Sunday, September 29, 2013

"Santa Fe Poets 2" Reading on November 24 at the Institute of American Indian Arts

On Sunday, November 24, from 3:00 to 4:30 pm, in the Common Room at the Institute of American Indian Arts' Center for Lifelong Education, City of Santa Fe Poet Laureate Jon Davis will host “Santa Fe Poets 2,” the second of six readings that will take place over the next nine months at various venues in and around Santa Fe. Each reading will feature a different group of five poets reading with the poet laureate. Readers on the program for Santa Fe Poets 2 are Lauren Camp, Joanne Dominique Dwyer, Jamie Figueroa, dg nanouk okpik, and Arthur Sze.

At this second reading, Davis will read from a new manuscript, Reply All, and from his most recent books, Preliminary Report, published by Copper Canyon Press in 2010, and Thelonious Sphere, a chapbook published by Q Ave Press in 2013.  Davis is director of the Low Residency MFA Program at the Institute of American Indian Arts, where he has taught for 23 years.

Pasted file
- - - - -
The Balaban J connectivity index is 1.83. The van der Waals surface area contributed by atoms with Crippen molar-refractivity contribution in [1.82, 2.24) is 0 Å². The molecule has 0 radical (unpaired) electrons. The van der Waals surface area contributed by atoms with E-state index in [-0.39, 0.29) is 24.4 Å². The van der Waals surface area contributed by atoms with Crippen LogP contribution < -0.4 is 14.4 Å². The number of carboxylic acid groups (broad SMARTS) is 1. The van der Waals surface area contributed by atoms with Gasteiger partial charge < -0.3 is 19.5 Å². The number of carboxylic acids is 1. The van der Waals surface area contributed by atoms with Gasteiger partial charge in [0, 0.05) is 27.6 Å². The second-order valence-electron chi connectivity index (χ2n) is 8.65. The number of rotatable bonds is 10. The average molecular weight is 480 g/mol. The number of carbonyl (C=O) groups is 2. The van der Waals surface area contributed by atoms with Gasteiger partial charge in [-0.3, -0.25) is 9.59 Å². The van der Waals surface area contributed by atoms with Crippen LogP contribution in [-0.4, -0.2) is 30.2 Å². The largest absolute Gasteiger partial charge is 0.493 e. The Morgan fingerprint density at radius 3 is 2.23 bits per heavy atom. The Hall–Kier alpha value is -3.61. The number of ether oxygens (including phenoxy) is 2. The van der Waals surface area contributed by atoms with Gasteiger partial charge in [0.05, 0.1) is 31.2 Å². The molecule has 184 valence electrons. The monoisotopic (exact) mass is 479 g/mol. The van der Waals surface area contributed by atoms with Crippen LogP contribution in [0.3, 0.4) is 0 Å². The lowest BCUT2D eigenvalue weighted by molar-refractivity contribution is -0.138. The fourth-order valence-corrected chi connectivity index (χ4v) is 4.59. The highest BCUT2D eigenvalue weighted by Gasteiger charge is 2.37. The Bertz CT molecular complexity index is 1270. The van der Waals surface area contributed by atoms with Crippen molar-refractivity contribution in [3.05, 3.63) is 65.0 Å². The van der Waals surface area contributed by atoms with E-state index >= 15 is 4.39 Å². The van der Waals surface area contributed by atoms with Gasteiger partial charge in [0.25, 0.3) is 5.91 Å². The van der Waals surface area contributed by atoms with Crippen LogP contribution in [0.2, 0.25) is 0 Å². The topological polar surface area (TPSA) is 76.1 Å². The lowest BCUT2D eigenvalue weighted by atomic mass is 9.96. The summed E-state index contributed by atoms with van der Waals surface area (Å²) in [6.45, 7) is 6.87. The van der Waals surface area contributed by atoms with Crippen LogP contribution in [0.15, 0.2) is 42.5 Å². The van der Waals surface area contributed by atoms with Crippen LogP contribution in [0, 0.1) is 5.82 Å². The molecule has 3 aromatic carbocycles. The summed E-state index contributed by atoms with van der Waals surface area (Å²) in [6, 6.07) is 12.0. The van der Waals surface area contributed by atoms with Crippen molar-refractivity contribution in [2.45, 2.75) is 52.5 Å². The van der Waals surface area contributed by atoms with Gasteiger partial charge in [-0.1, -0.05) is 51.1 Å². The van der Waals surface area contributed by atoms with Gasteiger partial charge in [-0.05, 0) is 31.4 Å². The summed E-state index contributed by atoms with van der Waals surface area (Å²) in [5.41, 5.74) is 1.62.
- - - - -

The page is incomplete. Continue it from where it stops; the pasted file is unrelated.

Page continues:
Lauren Camp, a workshop leader at various venues in and around Santa Fe and host of the poetry show Audio Saucepan on KSFR,  is author of the collection, This Business of Wisdom (West End Press, 2010)

Joanne Dominique Dwyer is the author of Belle Laide (Sarabande Books, 2013). She works as a facilitator for the Brooklyn-based Alzheimer’s Poetry Project.  
Jamie Figueroa, a Jack Kent Cooke Arts Scholar, is currently attending IAIA's MFA program and teaching at the New Mexico School for the Arts. 
dg nanouk okpik, an Inupiaq-Inuit, is author of a chapbook, In the Time of Okvik, that appeared in Effigies (Salt Publishing, 2009) and a full-length book, Corpse Whale (University of Arizona Press, 2012).